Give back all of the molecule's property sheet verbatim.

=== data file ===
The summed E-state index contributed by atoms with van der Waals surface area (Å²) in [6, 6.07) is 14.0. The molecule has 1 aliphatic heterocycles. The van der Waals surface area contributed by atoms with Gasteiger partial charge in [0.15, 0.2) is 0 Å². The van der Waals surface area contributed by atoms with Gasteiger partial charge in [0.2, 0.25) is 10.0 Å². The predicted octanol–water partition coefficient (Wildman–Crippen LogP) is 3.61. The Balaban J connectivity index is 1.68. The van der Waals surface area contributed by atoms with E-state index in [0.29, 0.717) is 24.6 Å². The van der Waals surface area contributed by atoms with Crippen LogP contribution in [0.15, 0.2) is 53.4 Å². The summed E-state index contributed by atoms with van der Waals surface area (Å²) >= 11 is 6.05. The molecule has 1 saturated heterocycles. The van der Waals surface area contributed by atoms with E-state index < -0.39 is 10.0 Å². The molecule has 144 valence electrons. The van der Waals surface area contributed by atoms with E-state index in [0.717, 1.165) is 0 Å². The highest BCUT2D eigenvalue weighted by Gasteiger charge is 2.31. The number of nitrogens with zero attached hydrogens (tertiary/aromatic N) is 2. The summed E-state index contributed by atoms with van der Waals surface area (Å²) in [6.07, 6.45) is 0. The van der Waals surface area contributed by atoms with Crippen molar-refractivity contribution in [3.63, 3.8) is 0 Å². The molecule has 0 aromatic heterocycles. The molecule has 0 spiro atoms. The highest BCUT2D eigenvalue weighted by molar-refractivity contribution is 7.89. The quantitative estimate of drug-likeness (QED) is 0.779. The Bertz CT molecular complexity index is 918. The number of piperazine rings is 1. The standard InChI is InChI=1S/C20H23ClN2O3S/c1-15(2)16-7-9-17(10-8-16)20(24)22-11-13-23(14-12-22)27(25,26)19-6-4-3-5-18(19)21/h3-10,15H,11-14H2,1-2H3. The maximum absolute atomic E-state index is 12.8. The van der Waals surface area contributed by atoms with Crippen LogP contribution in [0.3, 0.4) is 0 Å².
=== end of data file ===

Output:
The summed E-state index contributed by atoms with van der Waals surface area (Å²) in [6, 6.07) is 14.0. The molecule has 1 aliphatic heterocycles. The van der Waals surface area contributed by atoms with Gasteiger partial charge in [0.15, 0.2) is 0 Å². The van der Waals surface area contributed by atoms with Gasteiger partial charge in [0.2, 0.25) is 10.0 Å². The predicted octanol–water partition coefficient (Wildman–Crippen LogP) is 3.61. The Balaban J connectivity index is 1.68. The van der Waals surface area contributed by atoms with E-state index in [0.29, 0.717) is 24.6 Å². The van der Waals surface area contributed by atoms with Crippen LogP contribution in [0.15, 0.2) is 53.4 Å². The summed E-state index contributed by atoms with van der Waals surface area (Å²) >= 11 is 6.05. The molecule has 1 saturated heterocycles. The van der Waals surface area contributed by atoms with E-state index < -0.39 is 10.0 Å². The molecule has 144 valence electrons. The van der Waals surface area contributed by atoms with E-state index in [0.717, 1.165) is 0 Å². The highest BCUT2D eigenvalue weighted by Gasteiger charge is 2.31. The number of nitrogens with zero attached hydrogens (tertiary/aromatic N) is 2. The summed E-state index contributed by atoms with van der Waals surface area (Å²) in [6.07, 6.45) is 0. The van der Waals surface area contributed by atoms with Crippen molar-refractivity contribution in [3.63, 3.8) is 0 Å². The molecule has 0 aromatic heterocycles. The molecule has 0 spiro atoms. The highest BCUT2D eigenvalue weighted by molar-refractivity contribution is 7.89. The quantitative estimate of drug-likeness (QED) is 0.779. The Bertz CT molecular complexity index is 918. The number of piperazine rings is 1. The standard InChI is InChI=1S/C20H23ClN2O3S/c1-15(2)16-7-9-17(10-8-16)20(24)22-11-13-23(14-12-22)27(25,26)19-6-4-3-5-18(19)21/h3-10,15H,11-14H2,1-2H3. The maximum absolute atomic E-state index is 12.8. The van der Waals surface area contributed by atoms with Crippen LogP contribution in [0.3, 0.4) is 0 Å².